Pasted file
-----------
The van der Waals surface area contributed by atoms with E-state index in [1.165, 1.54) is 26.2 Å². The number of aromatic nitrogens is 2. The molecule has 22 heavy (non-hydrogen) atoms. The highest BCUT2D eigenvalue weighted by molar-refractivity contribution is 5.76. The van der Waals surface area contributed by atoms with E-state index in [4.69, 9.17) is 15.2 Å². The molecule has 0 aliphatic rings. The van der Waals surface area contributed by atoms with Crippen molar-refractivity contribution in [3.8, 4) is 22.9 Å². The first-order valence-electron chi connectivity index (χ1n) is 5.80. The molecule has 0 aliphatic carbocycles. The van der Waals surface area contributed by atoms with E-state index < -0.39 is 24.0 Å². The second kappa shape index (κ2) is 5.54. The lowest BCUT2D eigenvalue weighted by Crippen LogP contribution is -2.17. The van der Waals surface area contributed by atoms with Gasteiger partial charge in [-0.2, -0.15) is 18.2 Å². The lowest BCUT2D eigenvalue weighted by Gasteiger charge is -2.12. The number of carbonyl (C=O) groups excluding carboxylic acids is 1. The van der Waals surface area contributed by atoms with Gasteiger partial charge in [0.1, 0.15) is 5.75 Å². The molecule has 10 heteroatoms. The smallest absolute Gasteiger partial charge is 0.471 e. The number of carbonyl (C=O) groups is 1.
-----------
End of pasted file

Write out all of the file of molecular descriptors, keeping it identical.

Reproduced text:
The van der Waals surface area contributed by atoms with E-state index in [1.165, 1.54) is 26.2 Å². The number of aromatic nitrogens is 2. The molecule has 22 heavy (non-hydrogen) atoms. The highest BCUT2D eigenvalue weighted by molar-refractivity contribution is 5.76. The van der Waals surface area contributed by atoms with E-state index in [4.69, 9.17) is 15.2 Å². The molecule has 0 aliphatic rings. The van der Waals surface area contributed by atoms with Crippen molar-refractivity contribution in [3.8, 4) is 22.9 Å². The first-order valence-electron chi connectivity index (χ1n) is 5.80. The molecule has 0 aliphatic carbocycles. The van der Waals surface area contributed by atoms with E-state index < -0.39 is 24.0 Å². The second kappa shape index (κ2) is 5.54. The lowest BCUT2D eigenvalue weighted by Crippen LogP contribution is -2.17. The van der Waals surface area contributed by atoms with Gasteiger partial charge in [-0.2, -0.15) is 18.2 Å². The lowest BCUT2D eigenvalue weighted by Gasteiger charge is -2.12. The number of carbonyl (C=O) groups excluding carboxylic acids is 1. The van der Waals surface area contributed by atoms with Gasteiger partial charge in [0.1, 0.15) is 5.75 Å². The molecule has 10 heteroatoms. The smallest absolute Gasteiger partial charge is 0.471 e. The number of carbonyl (C=O) groups is 1.